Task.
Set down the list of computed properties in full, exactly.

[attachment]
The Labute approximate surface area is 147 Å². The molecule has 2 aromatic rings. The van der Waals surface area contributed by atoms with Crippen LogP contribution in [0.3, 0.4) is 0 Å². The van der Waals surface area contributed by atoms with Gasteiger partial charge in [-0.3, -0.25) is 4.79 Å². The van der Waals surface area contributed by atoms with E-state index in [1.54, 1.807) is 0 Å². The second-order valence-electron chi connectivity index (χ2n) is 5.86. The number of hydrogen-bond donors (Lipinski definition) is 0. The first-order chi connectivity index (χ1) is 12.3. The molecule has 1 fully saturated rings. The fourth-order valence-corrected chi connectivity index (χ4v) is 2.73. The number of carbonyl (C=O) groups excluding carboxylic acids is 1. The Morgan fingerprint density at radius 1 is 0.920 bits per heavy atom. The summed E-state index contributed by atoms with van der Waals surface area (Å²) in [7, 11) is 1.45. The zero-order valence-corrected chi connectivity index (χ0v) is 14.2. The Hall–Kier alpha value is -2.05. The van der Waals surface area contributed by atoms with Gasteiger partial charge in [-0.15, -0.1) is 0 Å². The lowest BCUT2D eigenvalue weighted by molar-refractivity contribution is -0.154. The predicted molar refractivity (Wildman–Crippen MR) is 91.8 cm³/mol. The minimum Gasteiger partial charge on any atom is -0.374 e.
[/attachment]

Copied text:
The Labute approximate surface area is 147 Å². The molecule has 2 aromatic rings. The van der Waals surface area contributed by atoms with Crippen LogP contribution in [0.3, 0.4) is 0 Å². The van der Waals surface area contributed by atoms with Gasteiger partial charge in [-0.3, -0.25) is 4.79 Å². The van der Waals surface area contributed by atoms with E-state index in [1.54, 1.807) is 0 Å². The second-order valence-electron chi connectivity index (χ2n) is 5.86. The number of hydrogen-bond donors (Lipinski definition) is 0. The first-order chi connectivity index (χ1) is 12.3. The molecule has 1 fully saturated rings. The fourth-order valence-corrected chi connectivity index (χ4v) is 2.73. The number of carbonyl (C=O) groups excluding carboxylic acids is 1. The Morgan fingerprint density at radius 1 is 0.920 bits per heavy atom. The summed E-state index contributed by atoms with van der Waals surface area (Å²) in [7, 11) is 1.45. The zero-order valence-corrected chi connectivity index (χ0v) is 14.2. The Hall–Kier alpha value is -2.05. The van der Waals surface area contributed by atoms with Gasteiger partial charge in [-0.15, -0.1) is 0 Å². The lowest BCUT2D eigenvalue weighted by molar-refractivity contribution is -0.154. The predicted molar refractivity (Wildman–Crippen MR) is 91.8 cm³/mol. The minimum Gasteiger partial charge on any atom is -0.374 e.